Rouge is a common enough mis-spelling of the word Rogue. Rouge is a French word that means red, while Rogue is another French word meaning brigand, outlaw, criminal or similar meanings. There are numerous cases of people mis-spelling the placenames and titles Rogue River, Rogue River Peoples, Rogue River Indian War as Rouge river, Rouge Tribe, or Rouge River War. I always will correct this. But oddly enough Rogue is a stereotype of the native people of this place due to a negative encounter of explorers in this place. The Rogue River people did not like outsiders traveling through their places without the proper diplomacy due to any people who are the occupants and owners of their lands. They would attack and take the goods of travelers who were not protective enough of their goods.
The people of the Rogue River are not actually Rogue Tribes, they are instead athapaskans (Tututni, etc), Takelmans, Shastans, and Cow Creek Umpqua. Rogue River is a rename of the whole area by fur traders and explorers. The name was first applied to the Takelma people then later gained fame in the Rogue River Indian War, and thereafter was primarily associated with that event.
The people descendant of the Rogue Rivers like the idea of being “rogues” or outlaws in our culture, as sort of anti-heroes or counter-culture heroes. The term Rogue has stuck around and becomes a favored term in the tribes today. The leaders of the Rogue tribes in the 1850s were fighters for their rights and land in the face of white volunteer militias bent on destroying the natives who were in the way of gold extraction. In light of this understanding, the Rogue tribes were actually guarding their nation against invaders from a foreign nation. It was the militias who were truly the outlaws, ignoring tribal predominance and sovereignty and their own national laws regarding the rights of tribes to live peacefully on their lands. The militias sought the extermination of the tribes and would kill all the men and rape the women, and kidnap the children to meet their end to destroy the tribes. The violence that came from the tribes was purely a response to their continued violence from the white militias, a response today which we would call justified.
Probably the most well known of the Rogues, Chief John, Tecumtum, is a hero to the descendants. Chief John fought back again the attempts to exterminate his people, he gathered a large group from the Table Rock Reservation, at least five bands of different tribes. They left the reservation and went back to their land and tried to take back their land by killing all of the white people. The treaties which had been ratified and were supposed to keep the peace did not keep the whites from attacking the people on the reservation. In the mind of the tribes the Americans had reneged on their treaties and so the native people deserved their lands back. Its is tribal leaders like Chief John, Chief Sam, and Chief Jo who become the heroes to the tribes in the region thereafter.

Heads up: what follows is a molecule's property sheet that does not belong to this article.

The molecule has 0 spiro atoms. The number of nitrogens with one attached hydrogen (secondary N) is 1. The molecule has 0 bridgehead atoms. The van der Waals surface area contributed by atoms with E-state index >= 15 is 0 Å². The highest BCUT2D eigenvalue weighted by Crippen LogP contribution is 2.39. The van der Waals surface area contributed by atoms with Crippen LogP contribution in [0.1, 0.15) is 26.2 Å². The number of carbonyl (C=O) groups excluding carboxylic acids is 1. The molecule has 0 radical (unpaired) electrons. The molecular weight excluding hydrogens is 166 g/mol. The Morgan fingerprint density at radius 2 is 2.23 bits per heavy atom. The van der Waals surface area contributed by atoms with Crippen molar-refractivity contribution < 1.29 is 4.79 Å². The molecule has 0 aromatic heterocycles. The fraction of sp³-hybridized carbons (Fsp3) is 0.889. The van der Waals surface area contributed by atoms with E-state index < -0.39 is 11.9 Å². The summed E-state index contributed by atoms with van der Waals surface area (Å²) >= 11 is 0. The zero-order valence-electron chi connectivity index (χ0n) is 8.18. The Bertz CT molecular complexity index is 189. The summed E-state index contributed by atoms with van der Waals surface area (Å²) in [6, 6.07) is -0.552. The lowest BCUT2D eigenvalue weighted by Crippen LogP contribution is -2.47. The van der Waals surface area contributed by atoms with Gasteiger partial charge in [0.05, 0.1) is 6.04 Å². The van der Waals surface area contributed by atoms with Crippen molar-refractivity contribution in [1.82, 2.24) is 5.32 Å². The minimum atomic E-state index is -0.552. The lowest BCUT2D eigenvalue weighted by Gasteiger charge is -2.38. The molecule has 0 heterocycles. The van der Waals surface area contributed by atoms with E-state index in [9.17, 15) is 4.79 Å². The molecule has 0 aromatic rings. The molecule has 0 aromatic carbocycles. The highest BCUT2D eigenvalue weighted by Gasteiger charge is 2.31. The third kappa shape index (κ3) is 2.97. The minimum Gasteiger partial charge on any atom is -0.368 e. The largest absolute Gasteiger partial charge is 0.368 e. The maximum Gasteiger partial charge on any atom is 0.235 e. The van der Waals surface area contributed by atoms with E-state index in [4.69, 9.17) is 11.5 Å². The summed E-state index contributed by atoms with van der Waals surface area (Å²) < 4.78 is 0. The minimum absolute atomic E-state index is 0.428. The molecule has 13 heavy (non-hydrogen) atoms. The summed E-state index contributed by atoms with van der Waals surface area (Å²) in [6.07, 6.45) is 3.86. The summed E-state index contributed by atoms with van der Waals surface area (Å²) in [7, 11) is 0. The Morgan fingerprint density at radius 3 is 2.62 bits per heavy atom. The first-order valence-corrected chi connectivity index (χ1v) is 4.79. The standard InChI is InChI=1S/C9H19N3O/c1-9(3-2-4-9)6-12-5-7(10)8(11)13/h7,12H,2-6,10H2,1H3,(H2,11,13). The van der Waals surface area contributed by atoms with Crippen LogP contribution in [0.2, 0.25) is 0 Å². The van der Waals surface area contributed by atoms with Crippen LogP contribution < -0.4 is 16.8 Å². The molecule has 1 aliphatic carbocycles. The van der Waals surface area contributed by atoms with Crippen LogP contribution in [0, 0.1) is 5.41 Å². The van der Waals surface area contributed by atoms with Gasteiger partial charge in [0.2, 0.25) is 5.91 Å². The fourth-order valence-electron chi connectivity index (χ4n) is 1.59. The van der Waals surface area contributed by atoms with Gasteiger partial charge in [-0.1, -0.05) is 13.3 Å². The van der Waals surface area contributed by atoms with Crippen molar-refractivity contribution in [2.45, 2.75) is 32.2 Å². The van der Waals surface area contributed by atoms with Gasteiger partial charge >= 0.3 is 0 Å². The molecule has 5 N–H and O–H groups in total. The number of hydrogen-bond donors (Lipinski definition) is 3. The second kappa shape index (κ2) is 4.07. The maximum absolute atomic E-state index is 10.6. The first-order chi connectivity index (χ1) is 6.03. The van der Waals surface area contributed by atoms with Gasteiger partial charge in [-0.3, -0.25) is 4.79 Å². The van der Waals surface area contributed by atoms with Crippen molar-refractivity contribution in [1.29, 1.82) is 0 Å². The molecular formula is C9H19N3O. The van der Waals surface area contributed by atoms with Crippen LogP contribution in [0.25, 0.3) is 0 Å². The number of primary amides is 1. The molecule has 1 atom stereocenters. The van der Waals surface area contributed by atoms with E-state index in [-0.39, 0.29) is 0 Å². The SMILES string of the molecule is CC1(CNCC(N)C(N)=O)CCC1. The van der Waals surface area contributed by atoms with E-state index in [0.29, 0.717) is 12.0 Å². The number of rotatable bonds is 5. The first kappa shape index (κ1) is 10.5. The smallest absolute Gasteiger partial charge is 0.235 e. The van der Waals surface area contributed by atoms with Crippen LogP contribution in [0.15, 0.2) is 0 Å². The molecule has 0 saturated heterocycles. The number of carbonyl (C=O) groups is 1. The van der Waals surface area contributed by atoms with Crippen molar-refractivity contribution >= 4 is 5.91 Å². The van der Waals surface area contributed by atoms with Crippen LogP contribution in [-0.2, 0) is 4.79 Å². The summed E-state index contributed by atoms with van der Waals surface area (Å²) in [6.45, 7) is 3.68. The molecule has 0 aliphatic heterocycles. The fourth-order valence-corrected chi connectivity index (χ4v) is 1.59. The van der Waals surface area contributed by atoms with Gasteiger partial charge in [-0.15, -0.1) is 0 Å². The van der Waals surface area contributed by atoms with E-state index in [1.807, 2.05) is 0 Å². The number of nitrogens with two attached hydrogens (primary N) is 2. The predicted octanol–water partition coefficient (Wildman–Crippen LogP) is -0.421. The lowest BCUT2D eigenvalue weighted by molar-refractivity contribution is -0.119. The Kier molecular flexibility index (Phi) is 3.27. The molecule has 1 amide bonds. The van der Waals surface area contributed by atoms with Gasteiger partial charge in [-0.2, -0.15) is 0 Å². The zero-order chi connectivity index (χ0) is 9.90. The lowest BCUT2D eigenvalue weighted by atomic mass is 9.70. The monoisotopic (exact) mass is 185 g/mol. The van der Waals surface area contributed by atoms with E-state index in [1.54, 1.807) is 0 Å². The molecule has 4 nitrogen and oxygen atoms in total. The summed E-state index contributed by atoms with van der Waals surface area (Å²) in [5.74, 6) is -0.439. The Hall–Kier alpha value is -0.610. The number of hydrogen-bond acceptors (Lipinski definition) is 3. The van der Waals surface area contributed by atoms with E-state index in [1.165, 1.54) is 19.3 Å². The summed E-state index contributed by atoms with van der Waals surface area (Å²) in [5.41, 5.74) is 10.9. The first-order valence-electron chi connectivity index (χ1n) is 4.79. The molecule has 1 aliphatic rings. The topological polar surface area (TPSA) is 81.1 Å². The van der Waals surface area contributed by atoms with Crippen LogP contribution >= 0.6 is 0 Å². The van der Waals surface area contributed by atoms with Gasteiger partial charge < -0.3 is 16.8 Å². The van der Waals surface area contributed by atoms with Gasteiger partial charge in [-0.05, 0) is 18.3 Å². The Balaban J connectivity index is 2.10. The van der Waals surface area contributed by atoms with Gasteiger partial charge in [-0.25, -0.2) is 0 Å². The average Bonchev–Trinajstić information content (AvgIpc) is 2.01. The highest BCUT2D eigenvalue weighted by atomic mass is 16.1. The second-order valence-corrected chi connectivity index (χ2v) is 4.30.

We get our ideas of the violent and lawless association of the Rogue Tribes strictly from out history books. There are now generations of people who have grown up with this history of violence of the Rogue Peoples and the white militias thought of as being the righteous who are liberating the frontier from the savages. Those histories have ignored the facts of history as documented by numerous federal sources, including the Superintendent of Indian Affairs and the Commander of the Pacific Department at the time of the war.
It is histories like this that have taught people to not trust scholars because there are so many cases of scholars altering the facts to fit a political agenda. In this case, the agenda is to justify the illegal takeover of tribal lands and make their civilization appear to be always the better, most advanced, most civilized, most justified for acts of terror committed on Native peoples to take away their lands and rights. If there are no more living native people, then there are no rights to protect.
It is important for scholars of history to always ask questions, and seek out the truth in the intent of the writer. We suffer from an extreme lack of critical thinking skills at this time, yes scholars and experts have made intentional and unintentional errors in their work and its very important that we do not simply take what is written for granted and always seek to understand the interconnected contiguity of bias and intention behind which is being conveyed.
Categories: General History
Ethnohistory Research, LLC | David G. Lewis, PhD
PhD Anthropology (UO 2009) and Native history researcher. Member of the Grand Ronde Tribe, Takelma, Chinook, Molalla, and Santiam Kalapuya ancestry. Owner of Ethnohistory Research LCC, professional consultant and project researcher.
I teach at local universities and colleges and take contracts with tribes, local governments and nonprofits. I have experience in archival organization, museum development, exhibit curation, traditional cultural property nomination, tribal ethnohistoric research, tribal maps, traditional ecological knowledge, and presentations to large and small gatherings. Contact me for consultation about any of these projects.